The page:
NEW YORK (AP) — Mayor Bill de Blasio was elected last year after making promises to keep crime low while improving relations between police and the community. As the tensions between those promises continue to mount, Friday showed just how tricky threading that needle has been. In the morning, de Blasio met with leaders of the protests that have swept through New York City in the weeks after a grand jury declined to indict the police officer who placed Eric Garner in a fatal chokehold while trying to arrest him. In the afternoon, he ventured to New York Police Department headquarters to heap praise on the force, a week after an angry police union circulated a petition to bar him from any NYPD funerals.

  • Driver pleads not guilty in pedestrian deaths

    Updated: 19 hr ago

    TORRANCE, Calif. (AP) — A woman accused of killing four people, including a 6-year-old boy, while running her car into pedestrians outside a California church appeared in court Friday cuffed to a gurney and pleaded not guilty to vehicular manslaughter charges. An attorney for Margo Bronstein, 56, entered the plea on her behalf to four counts of gross vehicular manslaughter and one count of driving under the influence of a drug causing injury. Bronstein was wheeled into court on the gurney by two attendants from an ambulance company. She was propped up with pillows and spoke only to her lawyer. A judge ordered her held on $500,000 bail, the amount requested by prosecutors.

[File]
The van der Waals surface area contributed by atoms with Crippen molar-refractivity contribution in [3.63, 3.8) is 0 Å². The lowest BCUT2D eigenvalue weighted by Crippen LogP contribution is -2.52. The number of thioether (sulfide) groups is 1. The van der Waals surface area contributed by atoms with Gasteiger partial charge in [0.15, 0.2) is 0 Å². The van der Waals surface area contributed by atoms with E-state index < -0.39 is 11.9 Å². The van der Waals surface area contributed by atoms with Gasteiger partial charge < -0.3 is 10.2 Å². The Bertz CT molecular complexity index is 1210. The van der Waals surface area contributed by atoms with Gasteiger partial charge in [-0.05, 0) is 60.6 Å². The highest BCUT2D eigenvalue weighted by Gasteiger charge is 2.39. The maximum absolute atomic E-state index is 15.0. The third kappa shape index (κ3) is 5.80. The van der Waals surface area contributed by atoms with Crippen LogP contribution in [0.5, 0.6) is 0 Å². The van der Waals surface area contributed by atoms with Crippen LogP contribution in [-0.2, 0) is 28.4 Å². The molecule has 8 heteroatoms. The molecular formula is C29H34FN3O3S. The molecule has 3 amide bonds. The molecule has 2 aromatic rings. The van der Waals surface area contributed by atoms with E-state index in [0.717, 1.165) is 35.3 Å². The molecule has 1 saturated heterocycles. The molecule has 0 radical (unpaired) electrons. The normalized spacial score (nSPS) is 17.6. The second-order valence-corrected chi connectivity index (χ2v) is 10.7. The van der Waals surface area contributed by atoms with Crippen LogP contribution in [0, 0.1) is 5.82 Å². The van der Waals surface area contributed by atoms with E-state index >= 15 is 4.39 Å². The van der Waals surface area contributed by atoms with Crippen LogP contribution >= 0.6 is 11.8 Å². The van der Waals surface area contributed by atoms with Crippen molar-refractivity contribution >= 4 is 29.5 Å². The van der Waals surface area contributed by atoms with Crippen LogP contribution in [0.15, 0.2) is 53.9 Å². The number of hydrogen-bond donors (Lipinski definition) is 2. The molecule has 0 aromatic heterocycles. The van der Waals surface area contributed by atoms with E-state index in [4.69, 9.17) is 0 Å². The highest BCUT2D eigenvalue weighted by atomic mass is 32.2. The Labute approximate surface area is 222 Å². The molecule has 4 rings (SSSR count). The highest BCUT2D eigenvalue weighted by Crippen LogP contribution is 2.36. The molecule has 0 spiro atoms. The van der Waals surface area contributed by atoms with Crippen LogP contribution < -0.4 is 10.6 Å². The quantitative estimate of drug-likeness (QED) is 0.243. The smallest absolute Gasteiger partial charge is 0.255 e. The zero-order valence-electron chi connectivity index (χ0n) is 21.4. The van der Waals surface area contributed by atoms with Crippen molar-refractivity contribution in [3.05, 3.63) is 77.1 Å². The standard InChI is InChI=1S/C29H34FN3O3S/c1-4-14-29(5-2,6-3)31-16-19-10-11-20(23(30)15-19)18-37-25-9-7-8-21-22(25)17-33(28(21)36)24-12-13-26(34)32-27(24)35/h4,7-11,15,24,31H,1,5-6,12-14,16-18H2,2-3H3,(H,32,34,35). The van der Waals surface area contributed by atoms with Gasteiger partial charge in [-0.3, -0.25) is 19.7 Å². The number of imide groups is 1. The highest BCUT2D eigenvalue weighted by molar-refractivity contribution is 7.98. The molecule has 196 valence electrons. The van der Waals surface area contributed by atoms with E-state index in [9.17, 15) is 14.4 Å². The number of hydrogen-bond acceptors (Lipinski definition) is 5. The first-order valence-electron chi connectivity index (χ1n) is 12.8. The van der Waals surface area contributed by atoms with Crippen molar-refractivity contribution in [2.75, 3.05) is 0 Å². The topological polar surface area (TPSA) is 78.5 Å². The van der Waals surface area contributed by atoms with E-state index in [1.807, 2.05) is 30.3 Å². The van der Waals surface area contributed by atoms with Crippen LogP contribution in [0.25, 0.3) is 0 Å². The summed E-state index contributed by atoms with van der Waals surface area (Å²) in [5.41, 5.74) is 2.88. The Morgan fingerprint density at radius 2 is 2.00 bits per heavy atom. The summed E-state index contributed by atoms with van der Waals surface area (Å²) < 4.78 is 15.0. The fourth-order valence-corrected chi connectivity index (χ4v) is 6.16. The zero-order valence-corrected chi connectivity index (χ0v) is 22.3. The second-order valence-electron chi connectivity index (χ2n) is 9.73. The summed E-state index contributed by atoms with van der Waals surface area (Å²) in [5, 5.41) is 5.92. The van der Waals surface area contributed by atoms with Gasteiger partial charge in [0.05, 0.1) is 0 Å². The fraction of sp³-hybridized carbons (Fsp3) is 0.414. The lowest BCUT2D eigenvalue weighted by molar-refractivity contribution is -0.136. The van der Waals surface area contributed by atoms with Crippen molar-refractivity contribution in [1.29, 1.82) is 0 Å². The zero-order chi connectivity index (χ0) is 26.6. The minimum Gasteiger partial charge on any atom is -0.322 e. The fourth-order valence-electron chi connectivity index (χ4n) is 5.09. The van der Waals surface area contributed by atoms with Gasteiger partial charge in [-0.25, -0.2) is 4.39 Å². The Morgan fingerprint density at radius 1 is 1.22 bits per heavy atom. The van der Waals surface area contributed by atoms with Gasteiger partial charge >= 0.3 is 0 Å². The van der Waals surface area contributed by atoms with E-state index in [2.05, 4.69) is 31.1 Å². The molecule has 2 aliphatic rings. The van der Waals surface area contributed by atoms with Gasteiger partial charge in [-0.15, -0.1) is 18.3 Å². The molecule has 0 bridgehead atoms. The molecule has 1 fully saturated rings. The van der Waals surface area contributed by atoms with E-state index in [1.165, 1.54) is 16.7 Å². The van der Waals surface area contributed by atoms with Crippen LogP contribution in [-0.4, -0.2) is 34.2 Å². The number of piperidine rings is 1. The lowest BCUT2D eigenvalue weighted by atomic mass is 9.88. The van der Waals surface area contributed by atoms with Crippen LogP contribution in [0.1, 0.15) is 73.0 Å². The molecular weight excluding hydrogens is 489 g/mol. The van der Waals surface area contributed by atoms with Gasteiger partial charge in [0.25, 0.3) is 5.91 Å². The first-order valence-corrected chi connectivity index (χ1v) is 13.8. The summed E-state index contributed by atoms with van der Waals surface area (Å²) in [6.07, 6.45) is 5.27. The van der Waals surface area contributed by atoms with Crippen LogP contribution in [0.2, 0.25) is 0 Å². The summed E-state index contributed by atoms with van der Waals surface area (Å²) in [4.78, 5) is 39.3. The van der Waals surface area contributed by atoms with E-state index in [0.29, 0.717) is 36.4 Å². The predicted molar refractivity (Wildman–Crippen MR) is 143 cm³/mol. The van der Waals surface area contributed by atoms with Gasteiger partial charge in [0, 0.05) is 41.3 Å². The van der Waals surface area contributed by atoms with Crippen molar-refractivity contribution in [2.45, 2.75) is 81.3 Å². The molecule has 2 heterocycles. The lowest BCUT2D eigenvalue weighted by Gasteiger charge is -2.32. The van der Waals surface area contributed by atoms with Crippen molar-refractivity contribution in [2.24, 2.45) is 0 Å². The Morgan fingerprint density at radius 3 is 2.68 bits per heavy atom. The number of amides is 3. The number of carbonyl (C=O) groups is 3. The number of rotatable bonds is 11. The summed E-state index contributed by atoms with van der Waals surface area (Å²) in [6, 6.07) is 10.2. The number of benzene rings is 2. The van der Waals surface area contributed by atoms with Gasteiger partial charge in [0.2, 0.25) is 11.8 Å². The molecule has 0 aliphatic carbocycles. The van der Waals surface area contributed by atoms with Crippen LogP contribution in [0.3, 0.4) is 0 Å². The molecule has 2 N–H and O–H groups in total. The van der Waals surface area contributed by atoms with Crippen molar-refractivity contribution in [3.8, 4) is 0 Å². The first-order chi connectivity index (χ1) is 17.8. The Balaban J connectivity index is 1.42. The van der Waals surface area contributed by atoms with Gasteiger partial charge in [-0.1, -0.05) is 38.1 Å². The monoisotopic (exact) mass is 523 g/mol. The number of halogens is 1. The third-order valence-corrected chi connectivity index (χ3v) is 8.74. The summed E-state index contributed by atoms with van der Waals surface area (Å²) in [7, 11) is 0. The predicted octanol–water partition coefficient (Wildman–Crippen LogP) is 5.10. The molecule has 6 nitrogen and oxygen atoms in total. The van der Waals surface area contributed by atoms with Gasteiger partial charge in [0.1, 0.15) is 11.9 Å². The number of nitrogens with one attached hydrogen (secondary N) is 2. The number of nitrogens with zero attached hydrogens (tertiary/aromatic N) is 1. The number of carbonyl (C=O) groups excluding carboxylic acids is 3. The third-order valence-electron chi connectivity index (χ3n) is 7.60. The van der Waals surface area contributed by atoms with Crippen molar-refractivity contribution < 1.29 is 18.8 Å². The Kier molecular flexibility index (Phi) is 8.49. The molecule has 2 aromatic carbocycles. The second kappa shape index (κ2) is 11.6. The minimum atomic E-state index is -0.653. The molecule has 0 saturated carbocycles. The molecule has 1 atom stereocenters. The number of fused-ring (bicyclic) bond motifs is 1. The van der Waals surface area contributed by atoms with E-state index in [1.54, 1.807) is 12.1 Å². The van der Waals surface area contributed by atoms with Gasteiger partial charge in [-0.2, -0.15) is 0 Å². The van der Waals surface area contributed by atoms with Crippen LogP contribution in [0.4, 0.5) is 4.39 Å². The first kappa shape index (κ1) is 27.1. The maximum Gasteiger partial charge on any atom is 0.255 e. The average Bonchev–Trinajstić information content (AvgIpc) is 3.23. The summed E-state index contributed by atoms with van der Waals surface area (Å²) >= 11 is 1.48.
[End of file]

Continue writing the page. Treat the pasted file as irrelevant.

• Oklahoma official says state has execution drugs